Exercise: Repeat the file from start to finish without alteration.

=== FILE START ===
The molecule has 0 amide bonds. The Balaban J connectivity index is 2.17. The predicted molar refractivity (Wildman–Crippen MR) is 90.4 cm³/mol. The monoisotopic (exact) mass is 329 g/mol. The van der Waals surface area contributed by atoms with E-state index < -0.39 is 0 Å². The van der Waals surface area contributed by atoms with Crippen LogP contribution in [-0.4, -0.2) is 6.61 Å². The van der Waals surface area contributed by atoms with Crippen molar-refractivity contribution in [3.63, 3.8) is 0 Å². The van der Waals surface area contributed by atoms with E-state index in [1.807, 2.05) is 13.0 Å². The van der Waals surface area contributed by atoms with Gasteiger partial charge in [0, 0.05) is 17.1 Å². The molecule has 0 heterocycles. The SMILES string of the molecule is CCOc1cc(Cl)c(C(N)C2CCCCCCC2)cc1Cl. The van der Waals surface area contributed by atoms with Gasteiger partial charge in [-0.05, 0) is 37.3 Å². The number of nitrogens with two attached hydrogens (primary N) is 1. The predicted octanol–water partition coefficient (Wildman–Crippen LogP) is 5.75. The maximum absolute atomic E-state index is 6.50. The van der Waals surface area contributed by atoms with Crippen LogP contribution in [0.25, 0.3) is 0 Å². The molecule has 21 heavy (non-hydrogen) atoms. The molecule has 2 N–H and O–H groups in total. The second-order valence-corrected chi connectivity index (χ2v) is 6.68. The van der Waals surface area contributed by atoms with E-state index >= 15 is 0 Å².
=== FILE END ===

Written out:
The molecule has 0 amide bonds. The Balaban J connectivity index is 2.17. The predicted molar refractivity (Wildman–Crippen MR) is 90.4 cm³/mol. The monoisotopic (exact) mass is 329 g/mol. The van der Waals surface area contributed by atoms with E-state index < -0.39 is 0 Å². The van der Waals surface area contributed by atoms with Crippen LogP contribution in [-0.4, -0.2) is 6.61 Å². The van der Waals surface area contributed by atoms with Crippen molar-refractivity contribution in [3.63, 3.8) is 0 Å². The van der Waals surface area contributed by atoms with E-state index in [1.807, 2.05) is 13.0 Å². The van der Waals surface area contributed by atoms with Gasteiger partial charge in [0, 0.05) is 17.1 Å². The molecule has 0 heterocycles. The SMILES string of the molecule is CCOc1cc(Cl)c(C(N)C2CCCCCCC2)cc1Cl. The van der Waals surface area contributed by atoms with Gasteiger partial charge in [-0.05, 0) is 37.3 Å². The number of nitrogens with two attached hydrogens (primary N) is 1. The predicted octanol–water partition coefficient (Wildman–Crippen LogP) is 5.75. The maximum absolute atomic E-state index is 6.50. The van der Waals surface area contributed by atoms with Crippen LogP contribution in [0.25, 0.3) is 0 Å². The molecule has 21 heavy (non-hydrogen) atoms. The molecule has 2 N–H and O–H groups in total. The second-order valence-corrected chi connectivity index (χ2v) is 6.68. The van der Waals surface area contributed by atoms with E-state index >= 15 is 0 Å².